Why Sustainable Communities?
Sustainability is one of the key driving factors in all aspects of modern governance, planning and design, investment in the clean energy sector multiplied six times between 2004 and 2017, (Bloomberg), and Greening Government Commitments introduced in the UK in 2011 set about clear environmental targets for central government (HM Government, 2012).
To fully realise these changes however, it is imperative that sustainable approaches are implemented at all levels, including place making and community infrastructure. Improving sustainability in these areas can both limit financial expenditure through energy costs (26% reduction) and improve public health (Norwich University, 2019).
Defining Sustainable Communities
A number of bodies have attempted to define and encourage sustainable communities, such as LEED for Neighbourhood Design in the US, and work by the now disbanded Sustainable Development Commission in the UK. The recurring themes include reduction of vehicular transport, preservation of Greenfield, improvements to the public realm and implementation of green building and infrastructure (LEED, 2018) (SDC, 2007).
Where Communities fit within the Sustainable Ecosystem
The variety of components which make up a sustainable community require an array of different techniques to achieve, to explore how communities fit in to the overall concept of sustainability I will assess its place in one factor of sustainability, reducing dependence on fossil fuels.
On an individual level, people are able to reduce their energy usage, choose green energy suppliers, and implement design features, such as solar panels and other renewable energy provisions. However, the impact of these changes is reliant on the number of individuals who engage in these activities.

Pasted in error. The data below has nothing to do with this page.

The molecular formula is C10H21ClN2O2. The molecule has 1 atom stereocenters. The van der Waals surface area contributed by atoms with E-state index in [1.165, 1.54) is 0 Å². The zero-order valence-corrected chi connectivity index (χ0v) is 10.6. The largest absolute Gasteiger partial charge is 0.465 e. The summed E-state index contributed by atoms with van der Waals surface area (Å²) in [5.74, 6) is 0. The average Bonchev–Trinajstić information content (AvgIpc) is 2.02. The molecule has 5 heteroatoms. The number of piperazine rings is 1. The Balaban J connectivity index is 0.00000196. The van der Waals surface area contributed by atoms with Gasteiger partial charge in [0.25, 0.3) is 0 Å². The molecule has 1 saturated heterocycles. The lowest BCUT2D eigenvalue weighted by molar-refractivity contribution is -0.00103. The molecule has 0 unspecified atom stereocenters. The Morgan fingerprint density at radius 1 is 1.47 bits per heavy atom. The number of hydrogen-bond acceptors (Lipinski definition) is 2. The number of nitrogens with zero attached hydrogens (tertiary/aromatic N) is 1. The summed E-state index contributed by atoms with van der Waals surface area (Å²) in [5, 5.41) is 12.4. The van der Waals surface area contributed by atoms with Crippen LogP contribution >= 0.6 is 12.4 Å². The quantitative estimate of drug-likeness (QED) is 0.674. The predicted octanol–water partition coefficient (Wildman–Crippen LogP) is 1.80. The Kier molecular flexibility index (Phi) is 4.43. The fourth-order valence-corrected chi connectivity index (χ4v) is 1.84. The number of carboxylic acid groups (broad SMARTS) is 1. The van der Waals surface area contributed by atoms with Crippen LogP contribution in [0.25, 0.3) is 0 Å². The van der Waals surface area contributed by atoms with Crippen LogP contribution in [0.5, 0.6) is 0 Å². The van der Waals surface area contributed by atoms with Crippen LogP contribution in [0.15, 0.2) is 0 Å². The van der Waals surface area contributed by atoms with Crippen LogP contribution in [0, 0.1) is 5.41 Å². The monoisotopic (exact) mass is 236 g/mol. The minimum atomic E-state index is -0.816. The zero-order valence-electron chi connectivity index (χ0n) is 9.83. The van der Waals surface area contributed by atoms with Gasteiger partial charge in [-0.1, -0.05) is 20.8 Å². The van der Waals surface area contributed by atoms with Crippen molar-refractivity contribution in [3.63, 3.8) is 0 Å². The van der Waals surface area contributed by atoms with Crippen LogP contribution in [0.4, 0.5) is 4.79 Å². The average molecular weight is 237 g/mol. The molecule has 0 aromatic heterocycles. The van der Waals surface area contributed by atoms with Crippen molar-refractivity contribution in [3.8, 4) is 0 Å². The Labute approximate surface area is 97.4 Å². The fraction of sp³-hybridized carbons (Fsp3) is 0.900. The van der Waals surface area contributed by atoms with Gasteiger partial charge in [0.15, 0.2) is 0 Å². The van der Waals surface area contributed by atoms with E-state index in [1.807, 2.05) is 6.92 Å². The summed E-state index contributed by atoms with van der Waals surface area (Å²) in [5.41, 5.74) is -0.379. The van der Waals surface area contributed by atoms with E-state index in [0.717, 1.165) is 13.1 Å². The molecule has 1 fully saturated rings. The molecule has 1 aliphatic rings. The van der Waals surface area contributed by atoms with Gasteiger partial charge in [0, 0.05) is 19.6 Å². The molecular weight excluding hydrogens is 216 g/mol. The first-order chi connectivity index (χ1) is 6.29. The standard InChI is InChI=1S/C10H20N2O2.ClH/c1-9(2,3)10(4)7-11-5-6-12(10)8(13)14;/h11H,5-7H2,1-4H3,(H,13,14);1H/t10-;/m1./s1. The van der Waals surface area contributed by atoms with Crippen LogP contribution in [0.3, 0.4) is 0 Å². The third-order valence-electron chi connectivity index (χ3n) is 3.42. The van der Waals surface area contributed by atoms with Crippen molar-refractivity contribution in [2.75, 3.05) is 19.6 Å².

At the community level, changes can be implemented more rapidly with greater results; this has the benefit of engaging a larger population. For example, district heating systems can be used to provide combined heat and power for an entire community. Having one centralised unit for both heat and energy production means all buildings can be supplied by one energy source. CHP units have a high efficiency rating of around 86% compared to conventional power plants, which retain around 57% (Lewis, 1999: 108). These systems can also be powered by a wide range of fuels and renewables meaning entire communities can make the switch to these simultaneously, and new cleaner energy techniques can more quickly be rolled out than on an individual basis.
It is at the neighbourhood level that people spend their day-to-day life, and so it is at this scale that getting sustainability right is key. While governmental policy provides a strong rationale, and individuals can play their own part, it is through place making where the lived reality of sustainability plays out.
Bloomberg, UNEP, FS-UNEP Collaborating Centre. New investment in clean energy worldwide from 2004 to 2017 (in billion U.S. dollars). Statista. Accessed May 19, 2019. Available from: https://www.statista.com/statistics/186807/worldwide-investment-in-sustainable-energy-since-2004/.
HM Government (2012). The Greening Government Commitments. HM Government. Accessed May 19, 2019. Available from: https://assets.publishing.service.gov.uk/government/uploads/system/uploads/attachment_data/file/69624/pb13846-greening-government-commitments.pdf
LEED (2018). LEED v4 for Neighbourhood Development. Accessed May 19, 2019. Available at: https://www.usgbc.org/resources/leed-v4-neighborhood-development-current-version
Lewis, J. (1999). A Green Vitruvius. London: James & James.
Norwich University (2019). The Importance of Creating Sustainable Communities. Accessed May 19, 2019. Available from: https://online.norwich.edu/academic-programs/masters/public-administration/resources/infographics/the-importance-of-creating-sustainable-communities
SDC (2007). Building houses or creating communities? Accessed May 19, 2019. Available at: http://www.sd-commission.org.uk/data/files/publications/SDC_SCP_report_2007.pdf